No popular authors found.

Categories

No categories found.


Join Celiac.com's forum / message board and get your questions answered! Our forum has nearly 1 MILLION POSTS, and over 62,000 MEMBERS just waiting to help you with any questions about celiac disease and the gluten-free diet. We'll see you there!






Follow / Share


  FOLLOW US:
Twitter Facebook Google Plus RSS Podcast Email  Get Email Alerts

SHARE:

Popular Articles

No popular articles found.
Celiac.com Sponsors:

NY Giants Justin Pugh Says Gluten-Free Made Him Stronger

Celiac.com 01/15/2016 - In his three years with the NFL, New York Giants lineman, Justin Pugh has made himself a key part of his team's strong offense. At 6-foot-4 inches, 305-pounds, and with strength and speed to match, Pugh has wrecked havoc on opposing linemen.

Image: NY Giants Logo--Wikimedia CommonsPro Football Focus, which monitors NFL games, and assigns grades based on player performance, currently ranks Pugh as one of the league's top ten guards.

Now word is out that Pugh has switched to a gluten-free diet after being diagnosed with a gluten-sensitivity last year as part of routine blood tests conduct by Quest Diagnostics. Quest's blood tests showed that, while Pugh does not have full-blown celiac disease, he does have a sensitivity that could negatively impact his performance on the field.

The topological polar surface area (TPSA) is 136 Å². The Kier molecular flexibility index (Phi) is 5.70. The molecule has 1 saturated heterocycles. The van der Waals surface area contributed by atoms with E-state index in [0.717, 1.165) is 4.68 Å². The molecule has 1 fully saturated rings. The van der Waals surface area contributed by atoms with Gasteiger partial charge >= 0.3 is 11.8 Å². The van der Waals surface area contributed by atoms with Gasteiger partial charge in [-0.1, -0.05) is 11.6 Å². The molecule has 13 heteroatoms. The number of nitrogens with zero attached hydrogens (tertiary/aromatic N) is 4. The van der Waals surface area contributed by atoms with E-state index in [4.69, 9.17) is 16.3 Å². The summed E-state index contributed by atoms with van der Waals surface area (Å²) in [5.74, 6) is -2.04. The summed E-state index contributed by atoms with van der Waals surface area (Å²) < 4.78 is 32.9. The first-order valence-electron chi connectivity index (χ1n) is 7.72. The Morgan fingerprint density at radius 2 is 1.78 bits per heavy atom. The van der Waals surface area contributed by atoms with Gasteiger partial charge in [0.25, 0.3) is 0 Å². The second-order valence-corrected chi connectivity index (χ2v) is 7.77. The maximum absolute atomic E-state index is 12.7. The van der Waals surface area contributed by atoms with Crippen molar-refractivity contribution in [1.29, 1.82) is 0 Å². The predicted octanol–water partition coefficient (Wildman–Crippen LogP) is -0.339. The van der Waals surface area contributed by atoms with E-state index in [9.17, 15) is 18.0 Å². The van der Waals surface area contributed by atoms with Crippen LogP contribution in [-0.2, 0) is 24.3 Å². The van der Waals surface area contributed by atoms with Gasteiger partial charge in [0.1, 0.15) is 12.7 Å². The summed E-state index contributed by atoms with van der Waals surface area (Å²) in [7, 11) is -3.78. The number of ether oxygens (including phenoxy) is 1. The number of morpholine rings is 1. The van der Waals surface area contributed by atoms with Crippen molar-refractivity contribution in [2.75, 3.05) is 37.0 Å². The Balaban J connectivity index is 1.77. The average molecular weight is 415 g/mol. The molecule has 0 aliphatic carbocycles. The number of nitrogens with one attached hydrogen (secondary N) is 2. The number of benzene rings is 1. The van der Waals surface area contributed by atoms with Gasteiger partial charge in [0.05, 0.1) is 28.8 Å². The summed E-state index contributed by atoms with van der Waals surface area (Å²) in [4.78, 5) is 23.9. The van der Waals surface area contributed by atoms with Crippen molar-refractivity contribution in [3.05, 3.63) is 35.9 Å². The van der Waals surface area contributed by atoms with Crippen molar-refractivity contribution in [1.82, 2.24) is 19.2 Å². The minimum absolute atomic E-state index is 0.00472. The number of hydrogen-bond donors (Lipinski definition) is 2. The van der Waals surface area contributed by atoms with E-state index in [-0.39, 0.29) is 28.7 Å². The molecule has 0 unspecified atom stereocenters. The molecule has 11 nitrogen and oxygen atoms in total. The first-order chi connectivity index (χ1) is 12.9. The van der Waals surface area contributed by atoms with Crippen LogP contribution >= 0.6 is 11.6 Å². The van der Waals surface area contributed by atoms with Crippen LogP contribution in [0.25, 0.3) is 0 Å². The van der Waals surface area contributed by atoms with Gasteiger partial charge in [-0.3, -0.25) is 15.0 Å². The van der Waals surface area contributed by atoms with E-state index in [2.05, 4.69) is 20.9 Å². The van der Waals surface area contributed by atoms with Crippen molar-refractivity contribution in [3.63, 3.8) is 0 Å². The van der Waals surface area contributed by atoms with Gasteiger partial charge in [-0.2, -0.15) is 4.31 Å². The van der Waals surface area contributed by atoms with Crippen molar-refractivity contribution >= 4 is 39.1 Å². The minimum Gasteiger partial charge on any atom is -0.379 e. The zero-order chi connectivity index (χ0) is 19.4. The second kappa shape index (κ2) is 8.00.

Those results prompted Pugh to ditch the gluten, which, Pugh says, has paid huge dividends.

The main benefit, according to Pugh, is that he was able to gain a few pounds while dramatically reducing his overall body fat, something many football players struggle to accomplish. Pugh says that eating gluten-free has also increased his energy levels, and improved his training and recovery ability.

For example, his weight lifting numbers has increased dramatically. He can now comfortably bench press 425 pounds, much better than his previous best.

According to Pugh, the gluten-free diet has been the key to training heavily and feeling great.

Do you or someone you know have gluten-sensitivity? Share your comments below.

Read more at: stack.com

Celiac.com welcomes your comments below (registration is NOT required).



Related Articles




Spread The Word





1 Response:

 
Ed Arnold
Rating: ratingfullratingfullratingfullratingfullratingfull Unrated
said this on
15 Jan 2016 9:13:28 AM PST
Not surprising. While in college in my late teens, I always felt I was weaker than most of the other guys on our crew squad. It wasn't till much later in life, after diagnosis, that I learned hypothyroidism and hypoproteinemia (from celiac gut damage) were responsible.




Rate this article and leave a comment:
Rating: * Poor Excellent
Your Name *: Email (private) *: